Local sets sail with new sewing business

New+Marquette+resident+Cathe+Hahn+sews+two+pieces+of+sail+fabric+together+to+create+the+Patagium%2C+her+invention+that+allows+stand-up+paddle+boarders+to+sail+downwind.

New Marquette resident Cathe Hahn sews two pieces of sail fabric together to create the Patagium, her invention that allows stand-up paddle boarders to sail downwind.

Isabelle Tavares

Bright patches of blue, pink and orange sail were closely sewn together by a diligent hand. Half of her fingernails were painted a dark seafoam green, with a sparkly silver accenting every other finger. Sails were strewn about the floor and hung on the walls, making for a chaotic yet cozy atmosphere only suitable for a sail constructor 30 years in the making. The new inventor
of Patagium, a sustainable outdoor gear sewing company, makes and repairs stand-up paddle board (SUP) sails in a repurposed shop on Third Street. Marquette, meet Cathe Hahn. Hahn, meet
Marquette.

Hahn moved to Marquette because of dissatisfaction and the feeling of isolation of her previous town of Cross Village, Michigan. She was a sailmaker for 30 years at the Irish Boat Shop in Harbor Springs, which was a
full-service boat shop that sold paddle boards.

“We sold out three summers in a row and I just knew I had to try paddleboarding. [Where] you’re standing on the water like a water-strider insect getting a core workout and not in the
water in a kayak. I also get to look all around, which is what I
love to do.”

The nexus of Hahn’s experience paddleboarding with her sailing expertise conjured the creation of the Patagium sail. The mechanisms of the sail are simple. Hahn modified a small, sugar glider sail to fit like a sleeve around the paddle which
allows the paddleboarder to glide with the wind, much like a
flying squirrel.

These furry flying animals have a membranous structure called a patagium that assists in flight. Thus, Hahn found the name
of her creation. She developed a prototype from a napkin drawing and had a friend try it before the snow hit in October of last year.

“After that, I made a pattern and started making sails for
my friends to use. It didn’t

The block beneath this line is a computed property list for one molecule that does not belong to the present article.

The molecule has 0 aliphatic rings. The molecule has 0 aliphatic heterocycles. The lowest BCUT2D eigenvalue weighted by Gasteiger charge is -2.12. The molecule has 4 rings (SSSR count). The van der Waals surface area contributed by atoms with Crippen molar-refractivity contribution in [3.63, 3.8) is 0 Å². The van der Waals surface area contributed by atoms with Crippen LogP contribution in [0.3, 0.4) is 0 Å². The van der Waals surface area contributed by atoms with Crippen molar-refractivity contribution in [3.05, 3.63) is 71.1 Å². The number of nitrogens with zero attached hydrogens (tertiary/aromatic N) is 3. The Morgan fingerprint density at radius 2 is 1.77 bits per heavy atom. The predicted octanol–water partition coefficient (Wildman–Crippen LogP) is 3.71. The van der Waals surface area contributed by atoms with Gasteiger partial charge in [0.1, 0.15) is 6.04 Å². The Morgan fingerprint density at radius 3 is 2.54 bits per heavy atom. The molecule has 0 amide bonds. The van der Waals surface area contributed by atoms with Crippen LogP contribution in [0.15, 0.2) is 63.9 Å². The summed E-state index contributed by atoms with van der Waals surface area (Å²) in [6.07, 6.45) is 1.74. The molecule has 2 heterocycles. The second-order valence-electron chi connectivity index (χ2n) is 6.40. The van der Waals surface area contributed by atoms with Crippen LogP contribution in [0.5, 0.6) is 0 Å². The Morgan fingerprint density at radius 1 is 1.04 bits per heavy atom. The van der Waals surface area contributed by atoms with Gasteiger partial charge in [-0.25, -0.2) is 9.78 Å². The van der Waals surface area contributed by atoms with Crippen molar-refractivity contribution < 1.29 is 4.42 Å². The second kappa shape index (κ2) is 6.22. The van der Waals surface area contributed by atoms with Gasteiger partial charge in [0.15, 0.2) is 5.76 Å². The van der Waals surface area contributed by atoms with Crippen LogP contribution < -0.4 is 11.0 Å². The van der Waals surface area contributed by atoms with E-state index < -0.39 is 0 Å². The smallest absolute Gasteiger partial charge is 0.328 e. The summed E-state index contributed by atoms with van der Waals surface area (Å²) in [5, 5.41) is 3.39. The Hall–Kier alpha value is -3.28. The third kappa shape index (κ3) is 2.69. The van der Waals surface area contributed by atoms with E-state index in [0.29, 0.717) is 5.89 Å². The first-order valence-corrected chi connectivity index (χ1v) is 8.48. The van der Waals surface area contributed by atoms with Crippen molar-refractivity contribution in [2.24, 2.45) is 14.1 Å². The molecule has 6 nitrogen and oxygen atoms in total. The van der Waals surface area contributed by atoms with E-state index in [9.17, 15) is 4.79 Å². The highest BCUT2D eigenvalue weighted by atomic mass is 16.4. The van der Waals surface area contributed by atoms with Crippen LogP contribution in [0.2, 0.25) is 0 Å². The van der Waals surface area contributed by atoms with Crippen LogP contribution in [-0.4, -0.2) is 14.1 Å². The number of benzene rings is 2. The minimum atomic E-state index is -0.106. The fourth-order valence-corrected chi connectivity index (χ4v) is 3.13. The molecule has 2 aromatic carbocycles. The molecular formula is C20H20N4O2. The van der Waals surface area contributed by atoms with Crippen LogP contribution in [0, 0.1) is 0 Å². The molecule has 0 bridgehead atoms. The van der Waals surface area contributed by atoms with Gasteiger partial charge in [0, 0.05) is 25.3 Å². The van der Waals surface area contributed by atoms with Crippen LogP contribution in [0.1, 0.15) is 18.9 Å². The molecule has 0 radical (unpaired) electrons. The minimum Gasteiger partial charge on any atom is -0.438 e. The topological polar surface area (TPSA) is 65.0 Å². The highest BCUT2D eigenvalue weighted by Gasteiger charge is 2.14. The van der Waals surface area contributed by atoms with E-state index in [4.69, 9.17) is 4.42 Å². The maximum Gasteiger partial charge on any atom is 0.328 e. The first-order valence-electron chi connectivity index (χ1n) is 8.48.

really take off until I got involved
with [email protected] and with
social media,” Hahn said.

The store officially opened
on June 21.

“The communities of Marquette, Ishpeming and Negaunee have been amazing. They believe, like I do, in keeping things until they fall apart,” Hahn said.

“Anything I can get on to the
machine, I can try to fix it.”

Hahn said her love for the
water flowed from growing up in a landlocked city.

“I have loved the water since day one. It’s a wonder I’m not an Aquarius. The feeling I get from the water that I try to get from the woods is just not the same,” Hahn said. “I need to see the
horizon and immerse myself
in the waves.”

Her passion for the water coupled with her straight
stitching fingers from a young age led Hahn to a life of outdoor
gear repairs.

“When I was 11, my grandmother took me downtown for sewing lessons from a Polish woman. I remember her saying, ‘do it until you do it right,’” Hahn said. “I have sewn since that day. I love working with my hands and putting stuff together.”

Hahn said she is into passing on the art of making things. She intends to hold sewing lessons during the winter and will have private lessons if desired.

“The coolest thing about the sugar glider sail is that I can build every part of it. I knew who to contact to get the cloth, the window material,” Hahn said. “I love seeing people on the paddle board and giving them joy.”